Lutsenko’s deputy told the New York Times in May that Lutsenko was investigating “millions of dollars of payments from Burisma to the firm that paid Hunter Biden.” Burisma Holdings, a Ukrainian natural gas company embroiled in scandal, paid $3.4 million to a company called Rosemont Seneca Bohai in 2014, the Times reported, referring to financial data from the Ukrainian deputy prosecutor. The Rosemont Seneca Bohai, in turn, paid Hunter Biden as much as $50,000 a month, the Times said, citing bank records.

On May 7, Lutsenko’s spokesperson denied to Bloomberg that the office had reopened the investigation into Burisma Holdings or its owner.

Lutsenko then told reporters after Trump’s Ukraine call leaked, that he does not feel that Ukraine has reason to investigate Joe or Hunter Biden. He did, however, acknowledge meeting with Giuliani.

Lutsenko told the BBC on Sept. 29 that he had “nothing, certainly” to prove that Hunter Biden violated Ukrainian law.

Viktor Shokin

Former Ukrainian Prosecutor General Viktor Shokin
Sergii Kharchenko—NurPhoto/Getty ImagesFormer Prosecutor General of Ukraine Viktor Shokin holds a press conference on Feb. 16, 2015 in Kiev

Who is he?

Viktor Shokin was Ukraine’s Prosecutor General from 2015 to 2016. He was succeeded by Lutsenko.

He was removed from his position by Ukrainian parliament after accusations that he was soft on corruption following pressure from then-Vice President Joe Biden and other western governments.

How is he involved?

Shokin’s firing is central to claims Trump has made, without evidence, that Biden used his position as Vice President to protect his son Hunter’s private business dealings.

..Breaking News: The Ukrainian Government just said they weren’t pressured at all during the “nice” call. Sleepy Joe Biden, on the other hand, forced a tough prosecutor out from investigating his son’s company by threat of not giving big dollars to Ukraine. That’s the real story!

— Donald J. Trump (@realDonaldTrump) September 23, 2019

Trump pressured Ukraine to investigate these allegations, according to the whistleblower complaint.

As Vice President, Joe Biden had been vocal about rooting out corruption in Ukraine. He traveled to Kiev in March 2016 and pressed for Shokin’s removal. Biden later said during a 2018 speech before the Council on Foreign Relations that he had threatened to withhold a billion-dollar loan guarantee until he was assured the prosecutor was ousted. The Ukrainian parliament eventually voted to remove the prosecutor, that same month, in March 2016, after international pressure. Shokin faced widespread accusations of allowing corruption to fester, according to a statement by at least one former Obama Administration official.

Tom Malinowski, former assistant secretary of state in the Obama Administration, tweeted on Sept. 25 that “all of us working on Ukraine wanted this prosecutor gone, because he was NOT prosecuting corruption. So did the Europeans. So did the IMF.”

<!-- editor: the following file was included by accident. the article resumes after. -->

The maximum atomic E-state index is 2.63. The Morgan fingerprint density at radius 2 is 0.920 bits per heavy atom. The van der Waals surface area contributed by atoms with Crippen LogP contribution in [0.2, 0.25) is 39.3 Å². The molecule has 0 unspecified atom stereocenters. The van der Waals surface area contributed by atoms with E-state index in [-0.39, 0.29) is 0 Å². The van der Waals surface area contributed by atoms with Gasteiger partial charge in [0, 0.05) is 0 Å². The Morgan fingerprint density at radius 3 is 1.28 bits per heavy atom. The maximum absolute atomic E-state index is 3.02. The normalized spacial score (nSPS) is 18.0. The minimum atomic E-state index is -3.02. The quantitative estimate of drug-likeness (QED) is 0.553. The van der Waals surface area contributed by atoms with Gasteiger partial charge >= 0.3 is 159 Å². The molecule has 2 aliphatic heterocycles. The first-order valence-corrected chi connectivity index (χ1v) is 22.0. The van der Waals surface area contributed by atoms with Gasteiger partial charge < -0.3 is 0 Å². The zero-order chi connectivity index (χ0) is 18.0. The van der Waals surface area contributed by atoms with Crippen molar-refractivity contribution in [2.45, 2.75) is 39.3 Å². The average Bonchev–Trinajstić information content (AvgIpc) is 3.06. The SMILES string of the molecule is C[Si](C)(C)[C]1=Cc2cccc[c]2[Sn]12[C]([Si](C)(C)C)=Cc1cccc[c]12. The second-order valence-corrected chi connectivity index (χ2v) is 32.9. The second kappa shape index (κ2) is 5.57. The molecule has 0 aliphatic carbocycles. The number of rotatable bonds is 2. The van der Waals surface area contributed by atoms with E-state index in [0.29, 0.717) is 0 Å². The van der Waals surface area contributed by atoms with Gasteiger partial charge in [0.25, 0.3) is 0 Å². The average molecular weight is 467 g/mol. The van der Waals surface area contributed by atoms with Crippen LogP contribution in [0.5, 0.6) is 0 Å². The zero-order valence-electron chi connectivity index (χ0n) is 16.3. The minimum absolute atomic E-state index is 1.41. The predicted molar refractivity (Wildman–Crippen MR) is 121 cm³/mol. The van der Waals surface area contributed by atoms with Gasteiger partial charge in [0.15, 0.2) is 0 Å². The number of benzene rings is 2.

I was an Assistant Secretary of State when this happened. All of us working on Ukraine wanted this prosecutor gone, because he was NOT prosecuting corruption. So did the Europeans. So did the IMF. This didn't come from Joe Biden – he just delivered our message. https://t.co/3dro0xXDbH

— Tom Malinowski (@Malinowski) September 25, 2019

As chief prosecutor, Shokin had opened an investigation into the owner of Burisma, Mykola Zlochevsky, the Associated Press reported.

There is disagreement over whether Shokin would have actually gone after Burisma.

Daria Kaleniuk, co-founder of the Anti-Corruption Action Center, a Ukrainian organization that works on anti-corruption initiatives in the country, told the BBC that Shokin was not a “tough prosecutor who was willing to investigate Burisma.” If anything, the opposite was true and Shokin was “dumping this investigation,” she said, adding that she has been following the investigation since 2014.

What has he said?

Shokin told the Washington Post earlier this year that he believes he lost his position because he was investigating Burisma. He said that if he was still prosecutor he would have looked into the younger Biden’s qualifications to be a board member, citing Hunter Biden’s lack of experience in working in Ukraine or the energy sector, the Post reported.

Mykola Zlochevsky

Ukrainian businessman Mykola Zlochevsky
Pavlo Gonchar—SOPA Images—LightRocket/Getty Images Ukrainian businessman and founder of the Burisma Holdings company, Mykola Zlochevsky at a media conference on Sept. 24, 2019

Who is he?

Mykola Zlochevsky is a former Ukrainian ecology and natural resources minister and the owner of Burisma Holdings, an oil and gas industry holding company.

Since Joe Biden’s son, Hunter Biden, joined the board of Burisma Holdings in the spring of 2014, some of the former Vice President’s critics have called the connection inappropriate.

While Joe Biden and the Obama Administration were calling for a crackdown on corruption in Ukraine, Zlochevsky was among the subjects of a money laundering investigation by the United Kingdom’s Serious Fraud Office.